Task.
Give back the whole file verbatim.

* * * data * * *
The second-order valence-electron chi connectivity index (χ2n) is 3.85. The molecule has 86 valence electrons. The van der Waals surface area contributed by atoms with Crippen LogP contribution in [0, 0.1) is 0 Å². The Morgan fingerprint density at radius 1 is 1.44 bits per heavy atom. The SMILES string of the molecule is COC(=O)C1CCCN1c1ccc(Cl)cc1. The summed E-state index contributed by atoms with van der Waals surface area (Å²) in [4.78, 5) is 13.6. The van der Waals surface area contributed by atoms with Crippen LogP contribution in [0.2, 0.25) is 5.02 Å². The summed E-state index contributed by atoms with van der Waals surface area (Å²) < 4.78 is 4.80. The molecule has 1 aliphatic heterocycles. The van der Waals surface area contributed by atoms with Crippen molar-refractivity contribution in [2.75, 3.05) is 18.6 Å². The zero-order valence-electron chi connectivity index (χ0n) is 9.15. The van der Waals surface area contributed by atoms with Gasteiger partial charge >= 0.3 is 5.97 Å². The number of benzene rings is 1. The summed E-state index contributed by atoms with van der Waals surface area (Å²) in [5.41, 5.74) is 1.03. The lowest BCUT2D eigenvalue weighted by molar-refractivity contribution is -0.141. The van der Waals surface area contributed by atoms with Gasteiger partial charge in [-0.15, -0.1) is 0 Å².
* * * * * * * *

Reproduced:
The second-order valence-electron chi connectivity index (χ2n) is 3.85. The molecule has 86 valence electrons. The van der Waals surface area contributed by atoms with Crippen LogP contribution in [0, 0.1) is 0 Å². The Morgan fingerprint density at radius 1 is 1.44 bits per heavy atom. The SMILES string of the molecule is COC(=O)C1CCCN1c1ccc(Cl)cc1. The summed E-state index contributed by atoms with van der Waals surface area (Å²) in [4.78, 5) is 13.6. The van der Waals surface area contributed by atoms with Crippen LogP contribution in [0.2, 0.25) is 5.02 Å². The summed E-state index contributed by atoms with van der Waals surface area (Å²) < 4.78 is 4.80. The molecule has 1 aliphatic heterocycles. The van der Waals surface area contributed by atoms with Crippen molar-refractivity contribution in [2.75, 3.05) is 18.6 Å². The zero-order valence-electron chi connectivity index (χ0n) is 9.15. The van der Waals surface area contributed by atoms with Gasteiger partial charge >= 0.3 is 5.97 Å². The number of benzene rings is 1. The summed E-state index contributed by atoms with van der Waals surface area (Å²) in [5.41, 5.74) is 1.03. The lowest BCUT2D eigenvalue weighted by molar-refractivity contribution is -0.141. The van der Waals surface area contributed by atoms with Gasteiger partial charge in [-0.15, -0.1) is 0 Å².